My early failures of imagination have been replaced by a continuous cycle of curiosity, learning, and change. Right now, I am extremely curious, because I think change is in the wind. This is a very interesting time in the domestic violence “field.” The economy is bad. The political landscape isn’t much better. The demographics of our service population are fluctuating. And we are challenged by generational realities that include leadership and staff turnover in programs and, more important, the long-term impact of abuse that devastates entire families and communities.

I want to share my thoughts about a question that many of us are pondering. Because I’m not an expert on homelessness, I will stay mostly in the familiar territory of domestic violence. But I believe we have a lot in common, and I hope my thinking will resonate with you.

The question is this:  Do the services we constructed 35 years ago respond to the needs that survivors have today?

35 years ago, domestic violence was a private family matter. Victims were mostly silent and, when they dared to speak, they experienced both blame and shame. There were no laws with which to hold abusers accountable, and hastily organized crisis lines and safe homes were ill-equipped to handle the growing demand.

The original purpose of domestic violence emergency shelter was to provide safety and break isolation. Communal living made sense: women could share meals, take care of each other’s children, and participate in support groups where they could begin to rebuild their lives. They could get on AFDC within two weeks, and many left shelters with welfare checks, food stamps, and medical coupons in hand.

If I sound nostalgic, I don’t mean to. Most shelters were run-down and minimally furnished. Staff were compassionate, but overworked, underpaid, and consumed by the combination of the scope of the problem and continued public apathy. A social worker once said that shelter workers during that time exhibited the same symptoms that Amnesty International attributes to prisoners of war.

Today, in this country, there are more than 3,000 domestic violence shelter and advocacy organizations. When I look at the service models we have now, I am astonished by their complexity. And this is where I think the paths of domestic violence and homelessness really begin to merge or, at the very least, intersect in a big way.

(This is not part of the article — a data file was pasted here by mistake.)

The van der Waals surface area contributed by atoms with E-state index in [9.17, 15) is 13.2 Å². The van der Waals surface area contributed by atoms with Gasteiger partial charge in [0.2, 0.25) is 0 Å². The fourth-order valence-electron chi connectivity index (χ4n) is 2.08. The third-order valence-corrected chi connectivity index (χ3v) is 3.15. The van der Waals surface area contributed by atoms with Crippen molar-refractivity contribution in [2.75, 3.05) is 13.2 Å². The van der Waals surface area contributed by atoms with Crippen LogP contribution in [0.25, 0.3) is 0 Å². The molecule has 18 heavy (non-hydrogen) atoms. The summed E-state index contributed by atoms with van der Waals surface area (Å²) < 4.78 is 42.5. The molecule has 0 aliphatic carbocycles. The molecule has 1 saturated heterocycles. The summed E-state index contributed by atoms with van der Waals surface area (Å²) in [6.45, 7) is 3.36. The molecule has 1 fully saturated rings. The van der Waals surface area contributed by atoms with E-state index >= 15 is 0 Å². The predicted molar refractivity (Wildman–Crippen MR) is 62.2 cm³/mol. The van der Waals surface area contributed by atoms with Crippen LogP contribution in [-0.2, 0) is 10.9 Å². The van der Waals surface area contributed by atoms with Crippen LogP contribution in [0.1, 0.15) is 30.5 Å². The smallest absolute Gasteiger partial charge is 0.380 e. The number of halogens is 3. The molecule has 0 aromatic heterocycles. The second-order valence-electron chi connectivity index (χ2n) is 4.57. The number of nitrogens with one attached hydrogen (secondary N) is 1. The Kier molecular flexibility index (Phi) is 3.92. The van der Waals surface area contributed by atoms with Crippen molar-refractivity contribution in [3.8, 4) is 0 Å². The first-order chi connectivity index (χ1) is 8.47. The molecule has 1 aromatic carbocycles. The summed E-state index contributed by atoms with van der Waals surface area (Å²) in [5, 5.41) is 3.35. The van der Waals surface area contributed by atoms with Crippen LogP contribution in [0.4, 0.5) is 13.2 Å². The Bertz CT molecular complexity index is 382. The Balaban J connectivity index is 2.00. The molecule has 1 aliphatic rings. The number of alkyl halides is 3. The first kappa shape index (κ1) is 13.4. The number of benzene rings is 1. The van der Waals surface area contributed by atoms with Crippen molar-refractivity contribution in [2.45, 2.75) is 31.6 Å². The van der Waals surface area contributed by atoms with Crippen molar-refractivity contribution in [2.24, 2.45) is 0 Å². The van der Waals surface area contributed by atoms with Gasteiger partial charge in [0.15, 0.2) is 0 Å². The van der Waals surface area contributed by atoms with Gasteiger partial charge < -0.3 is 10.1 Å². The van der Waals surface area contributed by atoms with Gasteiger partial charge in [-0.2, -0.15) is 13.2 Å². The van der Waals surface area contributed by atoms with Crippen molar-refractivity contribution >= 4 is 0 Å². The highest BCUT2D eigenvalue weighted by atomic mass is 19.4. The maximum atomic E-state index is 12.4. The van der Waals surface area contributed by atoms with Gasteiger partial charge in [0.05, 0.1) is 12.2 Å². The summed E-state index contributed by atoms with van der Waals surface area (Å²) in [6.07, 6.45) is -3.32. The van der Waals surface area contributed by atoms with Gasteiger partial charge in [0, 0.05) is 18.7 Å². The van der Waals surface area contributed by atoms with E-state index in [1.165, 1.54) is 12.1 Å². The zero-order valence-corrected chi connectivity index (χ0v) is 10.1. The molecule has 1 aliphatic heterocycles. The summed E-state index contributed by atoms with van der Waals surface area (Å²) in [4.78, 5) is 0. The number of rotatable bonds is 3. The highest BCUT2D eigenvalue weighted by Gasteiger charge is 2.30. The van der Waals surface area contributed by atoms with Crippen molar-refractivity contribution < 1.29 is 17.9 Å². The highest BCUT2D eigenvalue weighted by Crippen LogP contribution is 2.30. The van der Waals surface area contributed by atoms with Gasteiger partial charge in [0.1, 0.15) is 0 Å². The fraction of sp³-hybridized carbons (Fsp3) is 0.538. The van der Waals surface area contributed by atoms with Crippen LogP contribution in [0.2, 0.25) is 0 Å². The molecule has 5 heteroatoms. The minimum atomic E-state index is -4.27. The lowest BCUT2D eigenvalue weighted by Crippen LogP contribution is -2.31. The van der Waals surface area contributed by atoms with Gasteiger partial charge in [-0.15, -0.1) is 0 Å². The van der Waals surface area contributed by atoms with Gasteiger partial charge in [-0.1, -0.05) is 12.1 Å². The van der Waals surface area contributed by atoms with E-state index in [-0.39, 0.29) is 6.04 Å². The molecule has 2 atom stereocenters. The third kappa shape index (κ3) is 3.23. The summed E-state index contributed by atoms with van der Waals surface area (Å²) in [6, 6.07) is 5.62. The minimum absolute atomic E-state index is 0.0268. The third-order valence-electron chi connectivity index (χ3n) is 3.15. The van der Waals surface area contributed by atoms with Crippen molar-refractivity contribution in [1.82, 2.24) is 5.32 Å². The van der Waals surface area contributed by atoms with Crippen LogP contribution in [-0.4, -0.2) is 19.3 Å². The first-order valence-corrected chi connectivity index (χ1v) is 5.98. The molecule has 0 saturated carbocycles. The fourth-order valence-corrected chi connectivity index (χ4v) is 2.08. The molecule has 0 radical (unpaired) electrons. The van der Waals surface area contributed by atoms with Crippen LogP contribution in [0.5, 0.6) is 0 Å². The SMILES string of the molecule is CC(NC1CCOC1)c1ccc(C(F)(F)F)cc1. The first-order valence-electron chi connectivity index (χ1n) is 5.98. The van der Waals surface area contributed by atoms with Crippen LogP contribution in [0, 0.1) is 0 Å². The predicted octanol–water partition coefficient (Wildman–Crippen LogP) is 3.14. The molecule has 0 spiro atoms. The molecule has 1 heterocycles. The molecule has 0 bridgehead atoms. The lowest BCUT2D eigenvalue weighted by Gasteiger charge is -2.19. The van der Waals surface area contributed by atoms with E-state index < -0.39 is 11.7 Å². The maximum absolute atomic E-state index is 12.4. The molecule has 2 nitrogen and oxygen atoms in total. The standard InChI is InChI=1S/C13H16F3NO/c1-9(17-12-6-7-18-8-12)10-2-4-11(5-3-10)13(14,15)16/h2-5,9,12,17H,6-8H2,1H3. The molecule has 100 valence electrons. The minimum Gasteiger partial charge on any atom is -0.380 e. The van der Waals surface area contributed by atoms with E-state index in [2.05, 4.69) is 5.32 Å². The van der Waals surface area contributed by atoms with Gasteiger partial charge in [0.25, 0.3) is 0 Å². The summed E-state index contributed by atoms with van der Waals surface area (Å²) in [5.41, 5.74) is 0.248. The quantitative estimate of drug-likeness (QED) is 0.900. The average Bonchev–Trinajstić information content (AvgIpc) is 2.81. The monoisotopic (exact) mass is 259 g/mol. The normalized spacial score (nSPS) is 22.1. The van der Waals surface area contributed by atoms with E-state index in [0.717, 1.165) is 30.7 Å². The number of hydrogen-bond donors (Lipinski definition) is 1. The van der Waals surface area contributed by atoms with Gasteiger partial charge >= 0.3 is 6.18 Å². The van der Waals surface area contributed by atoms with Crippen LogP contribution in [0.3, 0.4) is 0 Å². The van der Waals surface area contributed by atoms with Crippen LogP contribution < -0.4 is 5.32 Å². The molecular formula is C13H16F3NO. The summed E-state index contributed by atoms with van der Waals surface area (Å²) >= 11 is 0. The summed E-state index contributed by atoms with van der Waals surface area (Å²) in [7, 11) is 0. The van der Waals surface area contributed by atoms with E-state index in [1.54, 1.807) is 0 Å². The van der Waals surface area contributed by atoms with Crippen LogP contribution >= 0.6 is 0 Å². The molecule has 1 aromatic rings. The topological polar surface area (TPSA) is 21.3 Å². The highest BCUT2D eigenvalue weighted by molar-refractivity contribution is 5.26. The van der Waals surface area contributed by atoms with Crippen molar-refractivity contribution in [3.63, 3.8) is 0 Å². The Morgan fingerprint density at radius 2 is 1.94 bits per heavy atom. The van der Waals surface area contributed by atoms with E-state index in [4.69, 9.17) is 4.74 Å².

Most domestic violence agencies have multiple funding contracts, each with its own programmatic and administrative obligations. In the name of compliance and efficiency, these obligations often get passed on to survivors in the form of shelter rules and mandatory participation. In the extreme, we hear about survivors returning home because it’s easier to be with an abuser than it is to live in shelter.

The domestic violence shelter population is changing. It’s more diverse in all ways, and it reflects the increasing hardships that people are struggling with; poverty and homelessness, substance abuse and addiction, trauma and PTSD, and entanglements with the child welfare, immigration, and criminal justice systems. This is a challenging, and sometimes volatile mix to house under one roof, and, again, we hear about survivors returning home, or never coming to shelter in the first place.

It may seem like I’m airing our dirty shelter laundry. But the truth is this: it’s time to think critically about the services we offer, and who better to do this thinking than us?

Domestic violence emergency shelter does save lives. It’s a refuge, a resource, and a respite for many. It’s also costly, sometimes chaotic, and almost always, limited in the time, space, and material assistance it can provide. And so, we need to preserve the best of what shelter has to offer and, at the same time, explore and test new strategies.

Here in Washington, we are re-considering shelter in three ways. And three and a half years ago, in partnership with the Bill & Melinda Gates Foundation, we began a Domestic Violence Housing First project, in which 13 community and tribal based agencies are providing housing support services as an integral part of their domestic violence programming.